However, studying in Switzerland means living in a country with one of the highest costs of living in the world. Many universities have a breakdown of expected living costs on their websites; see the University of Bern’s list here, where average living costs amount to CHF 2,100 per month. 

Scholarships to study in Switzerland

There are certain scholarships available for those who wish to study in Switzerland. The Swiss government and the universities themselves all offer scholarship opportunities. When looking for universities and programs, check whether you might be eligible. 

Visas for international students

To study in Switzerland, international students from outside the European Union or European Free Trade Association must obtain a student visa. The first step is to apply for your program of study and get a letter of acceptance from the university. If you need a visa, you can then contact the Swiss consulate or embassy in your home country to apply. 

The benefits of studying in Switzerland

Switzerland is a top-notch global classroom that’s as diverse as it is scenic. There is a large international community — 26% of the population was born outside of Switzerland — and many international companies and organizations are based in Switzerland. This means that fitting in and then finding a job in Switzerland after graduating is definitely possible, even if it may present a few challenges.

The quality of life is a huge selling point of Switzerland. In 2023, both Zurich and Geneva made it into the top ten of the world’s most liveable cities index. The country is safe and stable and has excellent public transportation. To offset the high cost of living, students are permitted to work part-time, and thankfully, jobs in the country tend to pay well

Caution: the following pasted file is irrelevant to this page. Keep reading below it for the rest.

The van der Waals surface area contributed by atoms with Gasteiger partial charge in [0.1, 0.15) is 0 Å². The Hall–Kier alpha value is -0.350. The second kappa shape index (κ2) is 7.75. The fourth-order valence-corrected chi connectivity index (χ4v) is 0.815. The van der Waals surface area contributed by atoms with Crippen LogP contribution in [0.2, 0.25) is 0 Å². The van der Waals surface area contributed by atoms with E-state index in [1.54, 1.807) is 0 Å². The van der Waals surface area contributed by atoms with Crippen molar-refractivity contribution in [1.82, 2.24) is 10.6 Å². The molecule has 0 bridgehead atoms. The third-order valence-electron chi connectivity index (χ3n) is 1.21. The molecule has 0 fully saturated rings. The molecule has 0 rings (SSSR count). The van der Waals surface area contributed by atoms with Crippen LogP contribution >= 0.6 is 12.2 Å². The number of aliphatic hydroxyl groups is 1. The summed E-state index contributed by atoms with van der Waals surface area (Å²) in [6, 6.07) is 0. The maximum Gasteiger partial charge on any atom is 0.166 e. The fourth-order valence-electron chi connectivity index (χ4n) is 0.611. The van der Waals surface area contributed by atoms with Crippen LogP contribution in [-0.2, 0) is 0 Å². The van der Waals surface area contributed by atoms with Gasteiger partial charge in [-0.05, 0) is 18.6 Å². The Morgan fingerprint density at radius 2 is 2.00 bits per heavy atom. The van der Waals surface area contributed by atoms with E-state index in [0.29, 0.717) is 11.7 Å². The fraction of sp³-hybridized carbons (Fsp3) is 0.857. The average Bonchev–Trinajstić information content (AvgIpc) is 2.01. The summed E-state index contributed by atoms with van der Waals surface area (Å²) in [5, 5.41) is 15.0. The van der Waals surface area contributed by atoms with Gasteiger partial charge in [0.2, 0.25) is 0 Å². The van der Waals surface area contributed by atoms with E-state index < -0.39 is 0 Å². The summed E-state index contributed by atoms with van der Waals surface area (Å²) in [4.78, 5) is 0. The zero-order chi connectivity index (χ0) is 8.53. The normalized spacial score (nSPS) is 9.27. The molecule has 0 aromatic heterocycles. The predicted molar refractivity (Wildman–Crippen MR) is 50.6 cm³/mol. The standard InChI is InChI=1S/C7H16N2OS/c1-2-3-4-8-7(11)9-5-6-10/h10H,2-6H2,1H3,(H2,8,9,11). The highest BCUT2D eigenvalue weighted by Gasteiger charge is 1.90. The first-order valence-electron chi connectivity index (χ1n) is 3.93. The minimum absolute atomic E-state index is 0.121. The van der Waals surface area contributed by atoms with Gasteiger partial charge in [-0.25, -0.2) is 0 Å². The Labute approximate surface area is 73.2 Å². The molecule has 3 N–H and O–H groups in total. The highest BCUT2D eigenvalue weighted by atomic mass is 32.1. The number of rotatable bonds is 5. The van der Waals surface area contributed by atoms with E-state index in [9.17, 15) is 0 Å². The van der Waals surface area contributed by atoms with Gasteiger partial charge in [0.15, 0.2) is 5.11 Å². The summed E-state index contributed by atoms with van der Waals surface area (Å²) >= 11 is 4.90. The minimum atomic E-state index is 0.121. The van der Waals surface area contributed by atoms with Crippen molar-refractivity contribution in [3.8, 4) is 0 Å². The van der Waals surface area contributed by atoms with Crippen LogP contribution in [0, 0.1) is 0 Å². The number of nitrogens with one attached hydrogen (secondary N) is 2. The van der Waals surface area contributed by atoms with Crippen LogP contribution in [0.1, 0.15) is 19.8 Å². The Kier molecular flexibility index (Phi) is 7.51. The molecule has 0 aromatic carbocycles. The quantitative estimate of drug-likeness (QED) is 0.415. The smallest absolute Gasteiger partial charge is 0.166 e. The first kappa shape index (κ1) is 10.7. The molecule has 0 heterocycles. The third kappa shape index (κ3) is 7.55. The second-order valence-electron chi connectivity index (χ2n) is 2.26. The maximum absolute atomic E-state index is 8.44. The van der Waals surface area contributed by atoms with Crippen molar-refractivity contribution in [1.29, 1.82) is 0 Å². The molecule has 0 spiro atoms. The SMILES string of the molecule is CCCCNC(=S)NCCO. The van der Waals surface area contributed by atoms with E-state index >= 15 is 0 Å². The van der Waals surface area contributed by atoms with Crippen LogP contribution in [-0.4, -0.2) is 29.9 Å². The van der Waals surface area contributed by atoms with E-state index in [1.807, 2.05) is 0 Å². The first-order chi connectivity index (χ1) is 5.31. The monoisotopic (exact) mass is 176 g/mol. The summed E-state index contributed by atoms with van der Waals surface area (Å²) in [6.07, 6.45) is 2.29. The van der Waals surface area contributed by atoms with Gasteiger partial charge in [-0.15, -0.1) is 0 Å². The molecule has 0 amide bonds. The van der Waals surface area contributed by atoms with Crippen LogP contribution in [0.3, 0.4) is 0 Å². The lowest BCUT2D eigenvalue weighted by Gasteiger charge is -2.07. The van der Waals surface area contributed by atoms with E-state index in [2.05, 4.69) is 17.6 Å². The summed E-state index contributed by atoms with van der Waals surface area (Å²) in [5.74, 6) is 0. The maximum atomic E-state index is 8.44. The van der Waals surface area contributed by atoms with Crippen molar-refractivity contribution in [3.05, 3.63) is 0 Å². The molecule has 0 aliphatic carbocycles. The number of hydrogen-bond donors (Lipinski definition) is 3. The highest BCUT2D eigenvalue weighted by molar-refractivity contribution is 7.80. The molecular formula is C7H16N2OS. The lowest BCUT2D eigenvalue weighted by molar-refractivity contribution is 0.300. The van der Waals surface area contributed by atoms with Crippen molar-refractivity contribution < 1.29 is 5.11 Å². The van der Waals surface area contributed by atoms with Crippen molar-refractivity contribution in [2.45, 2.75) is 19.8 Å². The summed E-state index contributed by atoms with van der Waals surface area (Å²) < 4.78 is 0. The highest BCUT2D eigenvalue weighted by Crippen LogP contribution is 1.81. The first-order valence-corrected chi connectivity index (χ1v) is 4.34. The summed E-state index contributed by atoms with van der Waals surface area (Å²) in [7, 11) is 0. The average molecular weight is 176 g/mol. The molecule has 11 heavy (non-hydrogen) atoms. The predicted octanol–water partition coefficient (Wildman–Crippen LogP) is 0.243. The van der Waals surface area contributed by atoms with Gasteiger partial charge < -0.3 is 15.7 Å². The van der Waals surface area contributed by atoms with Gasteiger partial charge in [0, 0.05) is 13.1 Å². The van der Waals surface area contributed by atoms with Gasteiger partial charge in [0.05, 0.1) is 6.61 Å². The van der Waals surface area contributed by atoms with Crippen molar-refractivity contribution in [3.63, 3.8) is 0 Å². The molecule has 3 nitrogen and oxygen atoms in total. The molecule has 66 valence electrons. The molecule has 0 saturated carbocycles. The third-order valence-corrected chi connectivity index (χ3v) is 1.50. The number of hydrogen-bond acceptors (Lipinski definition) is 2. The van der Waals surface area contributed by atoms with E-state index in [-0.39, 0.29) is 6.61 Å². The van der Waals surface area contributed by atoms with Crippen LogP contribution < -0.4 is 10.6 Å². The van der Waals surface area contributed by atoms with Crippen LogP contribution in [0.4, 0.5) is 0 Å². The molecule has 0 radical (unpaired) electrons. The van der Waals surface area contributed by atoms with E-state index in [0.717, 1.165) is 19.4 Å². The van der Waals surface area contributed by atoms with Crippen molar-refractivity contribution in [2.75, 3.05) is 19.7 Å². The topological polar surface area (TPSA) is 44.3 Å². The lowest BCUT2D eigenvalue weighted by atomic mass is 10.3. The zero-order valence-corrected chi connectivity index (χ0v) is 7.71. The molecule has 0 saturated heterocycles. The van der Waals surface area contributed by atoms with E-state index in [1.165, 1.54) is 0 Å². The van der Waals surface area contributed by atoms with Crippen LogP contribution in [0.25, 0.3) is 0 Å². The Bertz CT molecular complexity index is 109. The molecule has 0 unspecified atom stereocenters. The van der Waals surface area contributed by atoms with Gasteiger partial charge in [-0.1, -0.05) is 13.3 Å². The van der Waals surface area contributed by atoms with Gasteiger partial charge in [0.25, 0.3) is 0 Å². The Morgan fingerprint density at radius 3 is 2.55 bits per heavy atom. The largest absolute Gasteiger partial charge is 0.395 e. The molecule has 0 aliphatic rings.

Language can be a challenge, especially outside the classroom where German, French, Italian and Romansh are predominantly spoken. However, many Swiss people speak English, and universities offer language courses to help international students adapt. But again, learning the local language will help you enjoy your time in the country all the more. 


Ready to study in Switzerland?

Studying in Switzerland is a rewarding experience that combines high-quality education with a rich cultural experience. The opportunity to study in English and the relatively low tuition fees make it a viable option for many international students. From Bern to Basel, from Lausanne to Lugano, Switzerland’s many fantastic universities are waiting to welcome you! 

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Laura Jones

Laura is a freelance writer and was an ESL teacher for eight years. She was born in the UK and has lived in Australia and Poland, where she writes blogs for Lingoda about everything from grammar to dating English speakers. She’s definitely better at the first one. She loves travelling and that’s the other major topic that she writes on. Laura likes pilates and cycling, but when she’s feeling lazy she can be found curled up watching Netflix. She’s currently learning Polish, and her battle with that mystifying language has given her huge empathy for anyone struggling to learn English. Find out more about her work in her portfolio.

Laura Jones